The present invention may be realized in hardware, software, or a combination of hardware and software. The present invention may be realized in a centralized fashion in one computer system or in a distributed fashion where different elements are spread across several interconnected computer systems. Any kind of computer system or other apparatus adapted for carrying out the methods described herein is suited. A typical combination of hardware and software may be a general purpose computer system with a computer program that, when being loaded and executed, controls the computer system such that it carries out the methods described herein.
The present invention also may be embedded in a computer program product, which comprises all the features enabling the implementation of the methods described herein, and which when loaded in a computer system is able to carry out these methods. Computer program in the present context means any expression, in any language, code or notation, of a set of instructions intended to cause a system having an information processing capability to perform a particular function either directly or after either or both of the following: a) conversion to another language, code or notation; b) reproduction in a different material form.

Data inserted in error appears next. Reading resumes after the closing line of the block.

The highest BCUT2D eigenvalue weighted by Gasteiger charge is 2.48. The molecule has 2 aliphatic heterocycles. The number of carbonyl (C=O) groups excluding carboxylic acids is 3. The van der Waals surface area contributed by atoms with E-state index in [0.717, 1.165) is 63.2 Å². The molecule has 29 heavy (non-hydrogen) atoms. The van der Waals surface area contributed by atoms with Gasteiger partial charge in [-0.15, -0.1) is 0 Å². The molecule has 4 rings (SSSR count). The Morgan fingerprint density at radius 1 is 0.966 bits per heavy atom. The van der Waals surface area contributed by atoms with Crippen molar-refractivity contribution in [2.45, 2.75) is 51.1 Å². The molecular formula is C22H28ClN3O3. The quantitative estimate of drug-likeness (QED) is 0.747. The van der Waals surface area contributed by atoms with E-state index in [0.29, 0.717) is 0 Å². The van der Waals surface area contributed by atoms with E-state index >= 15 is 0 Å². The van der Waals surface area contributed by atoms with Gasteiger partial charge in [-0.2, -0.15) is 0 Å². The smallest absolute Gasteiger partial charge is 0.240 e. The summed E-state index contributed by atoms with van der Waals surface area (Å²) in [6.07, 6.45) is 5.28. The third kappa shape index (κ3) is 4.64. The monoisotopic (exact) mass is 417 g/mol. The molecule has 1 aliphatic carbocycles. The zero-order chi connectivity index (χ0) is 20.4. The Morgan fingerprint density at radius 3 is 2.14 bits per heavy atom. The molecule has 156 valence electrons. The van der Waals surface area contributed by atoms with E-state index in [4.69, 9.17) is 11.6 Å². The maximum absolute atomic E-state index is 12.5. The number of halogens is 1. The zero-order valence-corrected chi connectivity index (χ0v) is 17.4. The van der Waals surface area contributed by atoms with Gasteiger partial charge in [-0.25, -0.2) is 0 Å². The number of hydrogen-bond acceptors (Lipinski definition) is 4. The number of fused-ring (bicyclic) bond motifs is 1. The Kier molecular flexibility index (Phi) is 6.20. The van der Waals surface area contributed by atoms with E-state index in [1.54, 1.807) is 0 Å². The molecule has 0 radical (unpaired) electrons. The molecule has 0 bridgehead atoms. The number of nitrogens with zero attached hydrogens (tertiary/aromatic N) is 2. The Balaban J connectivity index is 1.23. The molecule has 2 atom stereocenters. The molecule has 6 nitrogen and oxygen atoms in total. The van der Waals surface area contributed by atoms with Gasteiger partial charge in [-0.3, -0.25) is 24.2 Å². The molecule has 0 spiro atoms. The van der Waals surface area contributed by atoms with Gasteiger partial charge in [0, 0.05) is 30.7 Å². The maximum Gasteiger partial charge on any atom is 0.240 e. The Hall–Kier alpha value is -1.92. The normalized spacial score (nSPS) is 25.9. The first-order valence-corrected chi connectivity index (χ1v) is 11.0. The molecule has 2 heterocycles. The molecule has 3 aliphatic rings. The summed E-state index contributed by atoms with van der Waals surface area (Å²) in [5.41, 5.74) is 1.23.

This invention may be embodied in other forms without departing from the spirit or essential attributes thereof. Accordingly, reference should be made to the following claims, rather than to the foregoing specification, as indicating the scope of the invention.
|Cited Patent||Filing date||Publication date||Applicant||Title|
|US6246997||Mar 26, 1998||Jun 12, 2001||International Business Machines Corp.||Electronic commerce site with query interface|
|US6278996 *||Mar 30, 1998||Aug 21, 2001||Brightware, Inc.||System and method for message process and response|